Aliens: Dark Descent Review

When Aliens: Dark Descent was announced I had to raise an eyebrow. A Real Time Strategy game based around controlling a four-man squad as a single unit? The vibe seemed right, but I kept thinking to myself ‘Why not a 4-player co-op game?’, and ‘Surely, turn-based strategy would make more sense?’

The more I played of Aliens: Dark Descent the more I realised how wrong I was.

Developed by Tindalos Interactive, Dark Descent is an isometric 3D real-time-strategy game. The opening tutorial introduces the player to Maeko Hayes who discovers a xenomorph infestation aboard her space station. In an attempt to control it she totals nearby ships and brings herself into contact with a group of marines. Realising the aliens came from the nearby planet, the two forces unite to eradicate them. The story is a bit more complicated than that, but I don’t want to spoil it past the intro.

Dark Descent itself is broken into two parts. The first is a base management game – with research, upgrades, and levelling up done there. There is also the aforementioned RTS element, set on sprawling maps with multiple objectives that need to be completed before the map can be considered ‘done’.

The moment-to-moment is moving the one unit through the map, when spotted the marines will automatically open fire on enemies, and by going into an overview mode the player can also use special abilities like throwing a grenade, using a shotgun, and a multitude of other unlockables. Combat isn’t always the best thing to do either, as each encounter with a xeno will up each marine’s tension meter. Once they reach a threshold a marine will develop certain negative traits such as a fear of fire, or terrible aim. So, the player is encouraged to hide from enemies where possible in order to maintain the squad’s physical and mental health. This is not something I’ve seen before, and the moments where I was negotiating my way through tunnels while predators stalked around them was really intriguing.

Stealth is made more nerve wracking by the fact that there is a ‘Hive Activity’ meter in the top right that is constantly going up – when it hits a threshold a swarm of aliens assaults the player. You don’t want to go too slow as that can end up being just as bad as running and gunning.

Dark Descent has a really interesting approach to levels too. The squad can extract at any time and return to the ship, as long as they can return to their parked armoured vehicle. This allows for them to level up, rest, and purchase new equipment. However, each time the team returns, the threat level increases on the current map and random events fire off that can escalate the problem. It creates a very real sense of having to push each incursion to the limits of the squad’s capabilities and treading that thin line between success and failure.

This is the core of what makes Dark Descent one the best Aliens games out there. It feels like Tindalos looked at the one scene (SPOILERS for a 38-year-old movie) in Aliens where a group marines go into a hive and proceed to get dismantled in a bewildering fashion and went: “How do we make that the whole game?”.

With every foray into a map, I was on edge, the familiar sound of a motion sensor sparking off when movement was near. Each time this happened it felt like I was only moments away from a gunfight that could end badly for any one of my team.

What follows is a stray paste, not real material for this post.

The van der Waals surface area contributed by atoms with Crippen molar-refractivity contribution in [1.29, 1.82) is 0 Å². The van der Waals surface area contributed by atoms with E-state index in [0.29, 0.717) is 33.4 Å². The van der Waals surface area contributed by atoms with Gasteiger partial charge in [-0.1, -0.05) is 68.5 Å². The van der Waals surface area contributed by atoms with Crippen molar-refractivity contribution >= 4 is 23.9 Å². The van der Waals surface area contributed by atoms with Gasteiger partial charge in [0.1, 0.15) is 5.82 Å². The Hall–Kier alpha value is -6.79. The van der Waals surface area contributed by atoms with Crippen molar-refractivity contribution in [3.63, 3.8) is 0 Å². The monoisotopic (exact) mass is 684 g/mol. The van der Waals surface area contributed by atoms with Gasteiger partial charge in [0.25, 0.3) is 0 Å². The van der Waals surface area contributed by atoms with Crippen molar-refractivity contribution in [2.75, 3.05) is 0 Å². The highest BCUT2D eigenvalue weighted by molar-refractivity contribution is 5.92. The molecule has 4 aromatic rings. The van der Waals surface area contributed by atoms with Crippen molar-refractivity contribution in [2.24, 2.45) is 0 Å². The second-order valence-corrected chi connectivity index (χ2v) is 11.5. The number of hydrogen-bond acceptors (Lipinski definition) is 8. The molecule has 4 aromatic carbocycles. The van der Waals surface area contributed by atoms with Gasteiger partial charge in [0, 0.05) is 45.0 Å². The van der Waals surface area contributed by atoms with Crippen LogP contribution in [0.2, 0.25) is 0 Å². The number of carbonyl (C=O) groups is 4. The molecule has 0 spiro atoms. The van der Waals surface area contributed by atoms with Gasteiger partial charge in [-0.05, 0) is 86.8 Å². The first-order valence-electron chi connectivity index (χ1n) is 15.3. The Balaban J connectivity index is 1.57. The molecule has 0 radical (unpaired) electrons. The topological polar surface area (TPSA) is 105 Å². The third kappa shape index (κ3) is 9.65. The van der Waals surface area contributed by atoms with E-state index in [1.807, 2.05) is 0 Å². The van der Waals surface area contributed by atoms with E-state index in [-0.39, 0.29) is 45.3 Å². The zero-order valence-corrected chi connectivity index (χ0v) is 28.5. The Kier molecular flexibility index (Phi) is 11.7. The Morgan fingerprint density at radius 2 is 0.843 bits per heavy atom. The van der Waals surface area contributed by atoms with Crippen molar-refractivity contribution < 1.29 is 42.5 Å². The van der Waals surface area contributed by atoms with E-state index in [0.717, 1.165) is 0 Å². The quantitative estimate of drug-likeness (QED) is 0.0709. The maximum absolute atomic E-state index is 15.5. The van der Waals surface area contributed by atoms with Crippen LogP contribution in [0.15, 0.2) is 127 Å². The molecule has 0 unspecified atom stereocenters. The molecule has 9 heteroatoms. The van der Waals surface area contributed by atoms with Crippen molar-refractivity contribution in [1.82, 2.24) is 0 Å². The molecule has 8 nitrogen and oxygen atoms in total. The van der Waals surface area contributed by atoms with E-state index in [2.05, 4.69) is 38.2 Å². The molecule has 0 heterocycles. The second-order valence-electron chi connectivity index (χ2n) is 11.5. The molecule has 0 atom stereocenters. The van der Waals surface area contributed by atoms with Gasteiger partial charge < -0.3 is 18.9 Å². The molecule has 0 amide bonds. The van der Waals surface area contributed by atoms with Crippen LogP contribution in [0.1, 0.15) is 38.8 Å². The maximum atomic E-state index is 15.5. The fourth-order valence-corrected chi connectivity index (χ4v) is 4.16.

On top of that it finds places for Aliens fan-service that actually works within the game framework. The turrets from the director’s cut of the film make an appearance here, welding shut doors as a means to hold off enemies is a key tactical advantage, and of course the familiar sound of the smartgun ripping through acid induced flesh. It feels perfect.

So, the few negatives. For those that are a fan of the Alien franchise but do not enjoy getting beat up by a game that delights in that – it is going to be an uphill struggle. The other minor one? I did not personally enjoy listening to my marines barking a repetitive sound bite every time. If Dark Descent had been turn based it would have slowed down the pace, given the player too much time to think and calculate. If it had been multiplayer the fear of the ever-present threat would have been set back by cheery banter from other players. I hope it is affirming to the developers that I write that I cannot imagine Aliens: Dark Descent as any other type of game.

Conclusion

With a fresh take on the Aliens game franchise and a deep understanding of what made that movie tick, Aliens: Dark Descent is a great Real Time Strategy.

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This game was reviewed based on Xbox S|X review code, using an Xbox S|X console. All of the opinions and insights here are subject to that version. Game provided by publisher.

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Good
  • Nails every part of the mood of the Aliens film
  • Really tight ideas for levels
  • Sound effects are on point
Bad
  • It is going to be challenging for some
  • The repetitive marine barks needed turning down a bit
8.8
Great
Written by
AJ Small is a games industry veteran, starting in QA back in 2004. He currently walks the earth in search of the tastiest/seediest drinking holes as part of his attempt to tell every single person on the planet that Speedball 2 and The Chaos Engine are the greatest games ever made. He can be found on twitter (@badgercommander), where he welcomes screenshots of Dreamcast games and talk about Mindjack, just don’t mention that one time he was in Canada.

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